POLIKER, YEHUDAH (1950– ), Israeli rock-ethnic guitarist-singer. Poliker is one of the best-known artists in Israel, but it took him a long time, a lot of hard work, and a musical reincarnation to get to the top. He was born in the northern town of Kiryat Hayyim and began playing melodica and accordion as a young child. For a while he divided his leisure time between his musical explorations and goaltending for the local youth soccer team. When he received a guitar for his bar mitzvah the former won out and he soon began spending most of his time out of school honing his guitar skills.
When he was in high school he set up a band called fbi, which included a bass player called Banjo Kimḥi. This was followed by a band called The Phantoms, which broke up in 1968, when Kimḥi joined the army. Poliker enlisted a short while after but failed to win a place in the navy band, despite his advanced instrumental skills, because he could not read music. Poliker's stint in the army was short-lived, and he soon resumed his musical career, forming the Tigers in 1970. This group was a far more professional outfit. It lasted a full five years and, for a while, relocated to Tel Aviv before Poliker returned north to set up Bareket, with Kimhi back on bass. Bareket mostly played covers but also began to perform some original material, and even released a couple of poorly received singles.
It was in 1980 that Poliker got his first big break when supergroup Brosh recruited him for a show with megastar pop singer Zvika Pik that ran for six months. That spot brought him to the notice of several leading figures of the Israeli music industry, including a producer by the name of Ya'akov Gilad. Gilad soon took a trip up north to see Poliker and his Bareket group for himself and was impressed. Shortly afterwards, Poliker and the band members moved to Tel Aviv, began working on a new album, and changed their name to Benzine. Benzine's debut recording, "24 Hours a Day," was a hit and the group was one of the leading rock bands on the Israeli scene until it disbanded in 1985.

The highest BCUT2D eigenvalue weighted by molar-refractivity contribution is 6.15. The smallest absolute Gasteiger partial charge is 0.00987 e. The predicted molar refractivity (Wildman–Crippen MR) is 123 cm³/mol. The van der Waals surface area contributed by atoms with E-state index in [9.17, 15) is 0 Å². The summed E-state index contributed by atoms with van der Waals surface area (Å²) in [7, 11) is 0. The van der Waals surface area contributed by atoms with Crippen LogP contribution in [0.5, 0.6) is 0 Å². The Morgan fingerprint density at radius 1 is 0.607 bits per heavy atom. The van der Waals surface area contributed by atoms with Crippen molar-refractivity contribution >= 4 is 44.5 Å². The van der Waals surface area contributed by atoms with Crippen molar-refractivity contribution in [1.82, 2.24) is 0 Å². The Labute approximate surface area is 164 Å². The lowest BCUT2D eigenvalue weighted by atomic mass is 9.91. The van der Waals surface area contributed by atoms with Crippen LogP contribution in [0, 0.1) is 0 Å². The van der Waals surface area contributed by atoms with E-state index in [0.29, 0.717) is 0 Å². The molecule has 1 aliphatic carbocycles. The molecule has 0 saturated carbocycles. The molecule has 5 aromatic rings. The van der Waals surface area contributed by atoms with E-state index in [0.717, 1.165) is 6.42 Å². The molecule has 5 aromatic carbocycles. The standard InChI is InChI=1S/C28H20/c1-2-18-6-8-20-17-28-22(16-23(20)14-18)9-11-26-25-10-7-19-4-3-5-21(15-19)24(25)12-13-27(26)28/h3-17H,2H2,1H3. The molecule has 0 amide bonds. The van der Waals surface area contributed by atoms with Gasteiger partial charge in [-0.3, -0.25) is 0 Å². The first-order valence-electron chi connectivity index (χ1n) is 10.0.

With the passing of Benzine, Poliker took the biggest step in his career when he returned to the ethnic sounds his Greek-born parents had brought with them to Israel. In 1985 he released his first solo album, Enayim Sheli ("My Eyes"), which incorporated a mix of Greek songs and rock material. The record was an instant hit and Poliker had found his way to the hearts and ears of a much wider audience. In 1988, Poliker's career took another successful turn when he released Efer ve-Avak ("Ashes and Dust"). This was a very emotive album which included several songs with lyrics based on Poliker's parents' Holocaust experiences and Poliker's own feelings as the child of Holocaust survivors and on the hardships of growing up in Israel of the 1950s and 1960s.
Poliker was now a superstar and remained at the top, releasing more big sellers, like Pahot Aval Ko'ev ("Less, But Painful") in 1990 and 1995's Ha-Yeled Shebekha ("The Child in You"), which included electronic and computer music.
[Barry Davis (2nd ed.)]